Are the films at Venice worth the hype? Film critic Nicolas Rapold descends upon the floating city with the stars, and invites you to consider the cinematic offerings from the Venice Film Festival that had an impact on critics and fanatics alike, from Maggie Gyllenhaal’s directorial debut to Pablo Larraín’s portrait of a depressed royal.
The irony of attending the Venice Film Festival as a critic is that—amid the serene sunshine and movie-star wattage—you spend half your time in the dark. While red-carpet names emerged from boats like Botticelli’s Venus, your correspondent scurried into press screenings at the festival’s two main buildings—one an Art Deco temple, another a cake-like sprawl festooned with flags. The entire event takes place on the rejuvenating Lido, a breezy, tree-lined island strip that feels secluded from the city’s most touristed landmarks. No complaints however: in just the first few days, the festival rolled out a series of films that only grew richer in the mind.
Pedro Almodóvar’s Madres Paraleles (titled Parallel Mothers in the U.S.) opened the festival and shined the way for an early lineup that kept reflecting upon motherhood and independence. Almodóvar’s star-crossed madres meet in the maternity ward: Penélope Cruz as a magazine photographer who had a passionate fling with an archaeologist researching her ancestors’ remains, and rising star Milena Smit as a teenager putting up with her determined actress mother. A twist forces Cruz to reconsider her bond with her child in every sense. Less flamboyantly but no less affectingly, Almodóvar winds up and undoes the bright tangles of melodrama to release deep emotional truths, even addressing Spain’s thorny Civil War history.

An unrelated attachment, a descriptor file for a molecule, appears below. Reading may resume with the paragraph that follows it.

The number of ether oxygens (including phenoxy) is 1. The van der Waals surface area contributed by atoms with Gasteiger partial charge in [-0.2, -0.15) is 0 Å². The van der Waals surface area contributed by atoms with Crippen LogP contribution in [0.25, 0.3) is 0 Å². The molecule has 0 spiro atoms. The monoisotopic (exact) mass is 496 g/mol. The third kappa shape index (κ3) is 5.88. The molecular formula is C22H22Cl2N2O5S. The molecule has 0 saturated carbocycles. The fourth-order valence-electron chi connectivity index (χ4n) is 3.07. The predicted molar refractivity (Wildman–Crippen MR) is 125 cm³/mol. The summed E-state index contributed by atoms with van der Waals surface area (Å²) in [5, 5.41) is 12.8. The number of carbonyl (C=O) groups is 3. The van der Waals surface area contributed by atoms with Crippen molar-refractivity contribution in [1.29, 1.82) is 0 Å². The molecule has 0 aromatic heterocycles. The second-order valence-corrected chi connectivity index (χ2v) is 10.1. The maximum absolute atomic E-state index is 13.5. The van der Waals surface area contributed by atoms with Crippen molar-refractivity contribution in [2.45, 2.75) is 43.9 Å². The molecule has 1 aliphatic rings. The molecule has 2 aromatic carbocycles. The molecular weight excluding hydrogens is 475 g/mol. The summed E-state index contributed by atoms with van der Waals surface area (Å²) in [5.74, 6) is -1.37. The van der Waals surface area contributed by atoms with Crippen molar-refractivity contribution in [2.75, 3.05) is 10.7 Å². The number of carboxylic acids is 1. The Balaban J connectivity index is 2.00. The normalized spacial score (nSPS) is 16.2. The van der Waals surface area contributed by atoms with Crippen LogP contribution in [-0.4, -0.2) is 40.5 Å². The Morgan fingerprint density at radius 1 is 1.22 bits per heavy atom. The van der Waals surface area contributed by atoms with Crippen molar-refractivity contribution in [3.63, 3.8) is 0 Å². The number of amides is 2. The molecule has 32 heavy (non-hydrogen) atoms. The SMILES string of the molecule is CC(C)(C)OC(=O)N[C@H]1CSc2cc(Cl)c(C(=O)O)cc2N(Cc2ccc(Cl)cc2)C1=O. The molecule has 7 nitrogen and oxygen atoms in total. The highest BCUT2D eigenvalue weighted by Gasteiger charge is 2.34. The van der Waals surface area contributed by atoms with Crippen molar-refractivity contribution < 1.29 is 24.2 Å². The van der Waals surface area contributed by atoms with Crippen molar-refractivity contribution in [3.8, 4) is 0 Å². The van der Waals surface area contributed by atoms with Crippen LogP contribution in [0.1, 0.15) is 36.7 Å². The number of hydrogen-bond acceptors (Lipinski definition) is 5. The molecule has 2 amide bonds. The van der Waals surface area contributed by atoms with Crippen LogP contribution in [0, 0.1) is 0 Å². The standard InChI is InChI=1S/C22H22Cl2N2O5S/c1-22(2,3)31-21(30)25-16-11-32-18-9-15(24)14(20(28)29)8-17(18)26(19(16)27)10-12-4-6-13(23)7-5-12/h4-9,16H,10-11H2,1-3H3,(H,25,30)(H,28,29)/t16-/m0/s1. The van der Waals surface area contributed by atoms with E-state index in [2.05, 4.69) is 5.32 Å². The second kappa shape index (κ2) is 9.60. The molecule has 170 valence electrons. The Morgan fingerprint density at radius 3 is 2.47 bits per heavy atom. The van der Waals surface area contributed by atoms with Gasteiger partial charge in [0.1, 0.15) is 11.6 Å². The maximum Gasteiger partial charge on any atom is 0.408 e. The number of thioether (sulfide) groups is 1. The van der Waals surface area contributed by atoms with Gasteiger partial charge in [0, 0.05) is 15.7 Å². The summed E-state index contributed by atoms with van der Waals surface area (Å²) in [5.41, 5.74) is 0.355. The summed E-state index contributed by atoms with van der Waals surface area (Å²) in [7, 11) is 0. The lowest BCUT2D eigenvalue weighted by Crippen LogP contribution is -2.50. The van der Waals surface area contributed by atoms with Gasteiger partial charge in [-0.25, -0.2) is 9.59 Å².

Madres Paraleles’s clear-headed look at love and grief primed me for the bravely unsettled mindscape of The Lost Daughter, Maggie Gyllenhaal’s first outing as a director. Olivia Colman plays an academic taking a busman’s holiday on a Greek isle, marking up her copy of Dante’s Paradiso while trying to ignore a rowdy Queens clan (featuring Dakota Johnson as a glam, glum mother). Colman ruminates on struggling to raise her two (now grown) children and the alienating tug-of-war she faced while fighting for a foothold in her profession. Jessie Buckley plays her younger self in freely flowing flashbacks, venting in full the prickliness inflamed by the 24-hour stress test of parenting. Colman’s minutely observed angst shows how, even after carving out her own space, she couldn’t emerge unscathed by guilt and loss.
But perhaps just as much as moms, a recurring thread of mirrored lives tied together my first impressions of the festival. Alongside the generational pairings of Almodóvar and Gyllenhaal, Last Night in Soho dreamt up a Swingin’ Sixties alter ego for Thomasin McKenzie as a London fashion student. The Cornwall transplant accesses a parallel-universe Soho where radiant Anya Taylor-Joy is a lounge-club songstress who wants to soar. But the nostalgic fantasy turns queasy as this would-be ’60s avatar is pulled down into a netherworld of call-girl coercion. It’s a grinning pop ghost story—grooving to Cilla Black, the Kinks, and more record-crate tunes—yet McKenzie’s sincerity can make the dirt behind the daydreams stick.
That wasn’t even the half of it as the festival showcase rolled along. In Jane Campion’s The Power of the Dog, Benedict Cumberbatch, Kirsten Dunst, and Kodi Smit-McPhee simmer in the crucible of a remote, testosterone-filled ranch. And Pablo Larraín’s Spencer showcases Kristen Stewart channeling the abject anxiety—and fortitude—of Princess Diana weathering Christmas rituals with the royal fam. No mere free-and-easy island getaway, the Venice Film Festival has proven to be a sanctuary to commune with the unquiet places in the heart, thanks to triumphant work on screen.
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